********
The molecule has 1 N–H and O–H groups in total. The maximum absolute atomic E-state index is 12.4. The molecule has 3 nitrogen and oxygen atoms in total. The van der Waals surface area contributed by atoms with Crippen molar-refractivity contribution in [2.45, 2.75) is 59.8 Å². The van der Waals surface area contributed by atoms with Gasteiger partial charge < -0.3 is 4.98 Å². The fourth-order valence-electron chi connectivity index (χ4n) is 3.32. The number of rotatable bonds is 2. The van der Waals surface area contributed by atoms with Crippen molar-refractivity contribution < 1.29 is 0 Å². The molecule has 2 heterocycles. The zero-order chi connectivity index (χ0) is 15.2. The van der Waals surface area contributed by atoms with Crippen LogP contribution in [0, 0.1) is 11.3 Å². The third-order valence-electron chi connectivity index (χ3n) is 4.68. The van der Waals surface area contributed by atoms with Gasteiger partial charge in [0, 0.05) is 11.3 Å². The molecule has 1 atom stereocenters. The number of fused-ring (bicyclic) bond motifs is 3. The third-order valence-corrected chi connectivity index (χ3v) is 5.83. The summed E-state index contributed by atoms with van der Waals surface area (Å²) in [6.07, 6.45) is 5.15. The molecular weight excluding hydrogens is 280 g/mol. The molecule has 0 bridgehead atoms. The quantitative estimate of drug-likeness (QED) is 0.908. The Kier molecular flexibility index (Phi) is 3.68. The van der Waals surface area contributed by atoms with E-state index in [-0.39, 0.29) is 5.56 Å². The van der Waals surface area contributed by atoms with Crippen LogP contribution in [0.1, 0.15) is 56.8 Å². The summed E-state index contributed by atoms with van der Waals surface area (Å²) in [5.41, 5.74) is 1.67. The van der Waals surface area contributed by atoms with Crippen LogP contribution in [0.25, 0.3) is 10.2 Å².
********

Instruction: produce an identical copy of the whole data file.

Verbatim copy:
The molecule has 1 N–H and O–H groups in total. The maximum absolute atomic E-state index is 12.4. The molecule has 3 nitrogen and oxygen atoms in total. The van der Waals surface area contributed by atoms with Crippen molar-refractivity contribution in [2.45, 2.75) is 59.8 Å². The van der Waals surface area contributed by atoms with Gasteiger partial charge < -0.3 is 4.98 Å². The fourth-order valence-electron chi connectivity index (χ4n) is 3.32. The number of rotatable bonds is 2. The van der Waals surface area contributed by atoms with Crippen molar-refractivity contribution < 1.29 is 0 Å². The molecule has 2 heterocycles. The zero-order chi connectivity index (χ0) is 15.2. The van der Waals surface area contributed by atoms with Crippen LogP contribution in [0, 0.1) is 11.3 Å². The third-order valence-electron chi connectivity index (χ3n) is 4.68. The van der Waals surface area contributed by atoms with Gasteiger partial charge in [0, 0.05) is 11.3 Å². The molecule has 1 atom stereocenters. The number of fused-ring (bicyclic) bond motifs is 3. The third-order valence-corrected chi connectivity index (χ3v) is 5.83. The summed E-state index contributed by atoms with van der Waals surface area (Å²) in [6.07, 6.45) is 5.15. The molecular weight excluding hydrogens is 280 g/mol. The molecule has 0 bridgehead atoms. The quantitative estimate of drug-likeness (QED) is 0.908. The Kier molecular flexibility index (Phi) is 3.68. The van der Waals surface area contributed by atoms with E-state index in [-0.39, 0.29) is 5.56 Å². The van der Waals surface area contributed by atoms with Crippen LogP contribution in [0.1, 0.15) is 56.8 Å². The summed E-state index contributed by atoms with van der Waals surface area (Å²) in [5.41, 5.74) is 1.67. The van der Waals surface area contributed by atoms with Crippen LogP contribution in [0.25, 0.3) is 10.2 Å².